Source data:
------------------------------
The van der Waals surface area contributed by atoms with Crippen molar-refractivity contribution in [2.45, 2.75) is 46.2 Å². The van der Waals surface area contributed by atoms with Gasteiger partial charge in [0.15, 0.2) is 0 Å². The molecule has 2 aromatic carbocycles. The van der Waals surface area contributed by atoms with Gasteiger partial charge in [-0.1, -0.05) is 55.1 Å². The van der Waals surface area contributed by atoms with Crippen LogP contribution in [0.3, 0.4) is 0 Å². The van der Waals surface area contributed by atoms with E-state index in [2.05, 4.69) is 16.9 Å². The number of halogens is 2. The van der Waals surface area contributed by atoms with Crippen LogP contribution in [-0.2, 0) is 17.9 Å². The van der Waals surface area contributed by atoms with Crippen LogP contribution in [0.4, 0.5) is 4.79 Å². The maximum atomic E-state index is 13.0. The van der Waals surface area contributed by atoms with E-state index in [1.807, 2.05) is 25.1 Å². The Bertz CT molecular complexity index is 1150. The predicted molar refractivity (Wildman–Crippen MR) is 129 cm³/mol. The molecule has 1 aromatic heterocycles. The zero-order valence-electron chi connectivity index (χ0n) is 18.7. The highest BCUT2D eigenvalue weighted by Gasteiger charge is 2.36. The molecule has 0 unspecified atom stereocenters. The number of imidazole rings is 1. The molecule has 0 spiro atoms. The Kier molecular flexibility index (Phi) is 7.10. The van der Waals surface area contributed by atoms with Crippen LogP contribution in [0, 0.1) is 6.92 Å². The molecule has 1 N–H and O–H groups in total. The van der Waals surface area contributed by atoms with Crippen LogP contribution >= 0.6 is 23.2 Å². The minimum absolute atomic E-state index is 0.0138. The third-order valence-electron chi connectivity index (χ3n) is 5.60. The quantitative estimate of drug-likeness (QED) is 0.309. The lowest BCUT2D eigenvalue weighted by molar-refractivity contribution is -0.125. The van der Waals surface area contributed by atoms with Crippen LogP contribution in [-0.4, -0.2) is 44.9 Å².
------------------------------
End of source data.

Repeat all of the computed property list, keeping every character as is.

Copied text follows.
The van der Waals surface area contributed by atoms with Crippen molar-refractivity contribution in [2.45, 2.75) is 46.2 Å². The van der Waals surface area contributed by atoms with Gasteiger partial charge in [0.15, 0.2) is 0 Å². The molecule has 2 aromatic carbocycles. The van der Waals surface area contributed by atoms with Gasteiger partial charge in [-0.1, -0.05) is 55.1 Å². The van der Waals surface area contributed by atoms with Crippen LogP contribution in [0.3, 0.4) is 0 Å². The van der Waals surface area contributed by atoms with E-state index in [2.05, 4.69) is 16.9 Å². The number of halogens is 2. The van der Waals surface area contributed by atoms with Crippen LogP contribution in [-0.2, 0) is 17.9 Å². The van der Waals surface area contributed by atoms with Crippen LogP contribution in [0.4, 0.5) is 4.79 Å². The maximum atomic E-state index is 13.0. The van der Waals surface area contributed by atoms with E-state index in [1.807, 2.05) is 25.1 Å². The Bertz CT molecular complexity index is 1150. The predicted molar refractivity (Wildman–Crippen MR) is 129 cm³/mol. The molecule has 1 aromatic heterocycles. The zero-order valence-electron chi connectivity index (χ0n) is 18.7. The highest BCUT2D eigenvalue weighted by Gasteiger charge is 2.36. The molecule has 0 unspecified atom stereocenters. The number of imidazole rings is 1. The molecule has 0 spiro atoms. The Kier molecular flexibility index (Phi) is 7.10. The van der Waals surface area contributed by atoms with Crippen LogP contribution in [0, 0.1) is 6.92 Å². The molecule has 1 N–H and O–H groups in total. The van der Waals surface area contributed by atoms with Crippen LogP contribution >= 0.6 is 23.2 Å². The minimum absolute atomic E-state index is 0.0138. The third-order valence-electron chi connectivity index (χ3n) is 5.60. The quantitative estimate of drug-likeness (QED) is 0.309. The lowest BCUT2D eigenvalue weighted by molar-refractivity contribution is -0.125. The van der Waals surface area contributed by atoms with Crippen LogP contribution in [-0.4, -0.2) is 44.9 Å².